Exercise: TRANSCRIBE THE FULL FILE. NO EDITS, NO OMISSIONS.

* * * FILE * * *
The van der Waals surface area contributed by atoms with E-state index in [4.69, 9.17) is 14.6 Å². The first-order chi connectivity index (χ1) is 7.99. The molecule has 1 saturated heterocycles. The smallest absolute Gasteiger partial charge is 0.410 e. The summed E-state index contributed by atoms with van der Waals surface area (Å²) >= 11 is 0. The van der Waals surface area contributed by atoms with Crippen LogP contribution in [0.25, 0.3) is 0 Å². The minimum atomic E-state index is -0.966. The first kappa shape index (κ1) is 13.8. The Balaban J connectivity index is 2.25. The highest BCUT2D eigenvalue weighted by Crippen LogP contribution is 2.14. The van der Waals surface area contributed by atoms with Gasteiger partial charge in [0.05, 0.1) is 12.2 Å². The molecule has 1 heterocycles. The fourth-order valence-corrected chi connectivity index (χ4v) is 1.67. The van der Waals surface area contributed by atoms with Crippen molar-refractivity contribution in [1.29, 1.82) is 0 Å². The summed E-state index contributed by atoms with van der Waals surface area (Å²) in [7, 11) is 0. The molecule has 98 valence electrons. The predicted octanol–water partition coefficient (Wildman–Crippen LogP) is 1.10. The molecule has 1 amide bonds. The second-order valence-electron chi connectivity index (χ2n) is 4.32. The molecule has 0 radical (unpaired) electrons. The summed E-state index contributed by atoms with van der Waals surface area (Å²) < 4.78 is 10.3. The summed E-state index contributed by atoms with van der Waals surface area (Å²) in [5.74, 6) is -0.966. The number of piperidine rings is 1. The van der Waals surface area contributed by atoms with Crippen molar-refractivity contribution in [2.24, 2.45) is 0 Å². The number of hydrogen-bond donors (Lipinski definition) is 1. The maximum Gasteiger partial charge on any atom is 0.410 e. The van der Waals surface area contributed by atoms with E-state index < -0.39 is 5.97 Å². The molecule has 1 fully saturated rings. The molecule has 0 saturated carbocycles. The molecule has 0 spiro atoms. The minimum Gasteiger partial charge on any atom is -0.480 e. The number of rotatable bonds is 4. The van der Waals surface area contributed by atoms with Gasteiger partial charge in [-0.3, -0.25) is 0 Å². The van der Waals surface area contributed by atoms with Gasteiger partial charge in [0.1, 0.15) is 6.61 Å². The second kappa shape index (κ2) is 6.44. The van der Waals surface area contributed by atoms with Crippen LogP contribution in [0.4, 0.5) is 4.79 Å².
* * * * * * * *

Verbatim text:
The van der Waals surface area contributed by atoms with E-state index in [4.69, 9.17) is 14.6 Å². The first-order chi connectivity index (χ1) is 7.99. The molecule has 1 saturated heterocycles. The smallest absolute Gasteiger partial charge is 0.410 e. The summed E-state index contributed by atoms with van der Waals surface area (Å²) >= 11 is 0. The van der Waals surface area contributed by atoms with Crippen LogP contribution in [0.25, 0.3) is 0 Å². The minimum atomic E-state index is -0.966. The first kappa shape index (κ1) is 13.8. The Balaban J connectivity index is 2.25. The highest BCUT2D eigenvalue weighted by Crippen LogP contribution is 2.14. The van der Waals surface area contributed by atoms with Gasteiger partial charge in [0.05, 0.1) is 12.2 Å². The molecule has 1 heterocycles. The fourth-order valence-corrected chi connectivity index (χ4v) is 1.67. The van der Waals surface area contributed by atoms with Crippen molar-refractivity contribution in [1.29, 1.82) is 0 Å². The summed E-state index contributed by atoms with van der Waals surface area (Å²) in [7, 11) is 0. The molecule has 98 valence electrons. The predicted octanol–water partition coefficient (Wildman–Crippen LogP) is 1.10. The molecule has 1 amide bonds. The second-order valence-electron chi connectivity index (χ2n) is 4.32. The molecule has 0 radical (unpaired) electrons. The summed E-state index contributed by atoms with van der Waals surface area (Å²) < 4.78 is 10.3. The summed E-state index contributed by atoms with van der Waals surface area (Å²) in [5.74, 6) is -0.966. The number of piperidine rings is 1. The van der Waals surface area contributed by atoms with Crippen molar-refractivity contribution in [2.24, 2.45) is 0 Å². The number of hydrogen-bond donors (Lipinski definition) is 1. The maximum Gasteiger partial charge on any atom is 0.410 e. The van der Waals surface area contributed by atoms with E-state index < -0.39 is 5.97 Å². The molecule has 1 fully saturated rings. The molecule has 0 saturated carbocycles. The molecule has 0 spiro atoms. The minimum Gasteiger partial charge on any atom is -0.480 e. The number of rotatable bonds is 4. The van der Waals surface area contributed by atoms with Gasteiger partial charge in [-0.3, -0.25) is 0 Å². The van der Waals surface area contributed by atoms with Gasteiger partial charge in [0.1, 0.15) is 6.61 Å². The second kappa shape index (κ2) is 6.44. The van der Waals surface area contributed by atoms with Crippen LogP contribution in [0.4, 0.5) is 4.79 Å².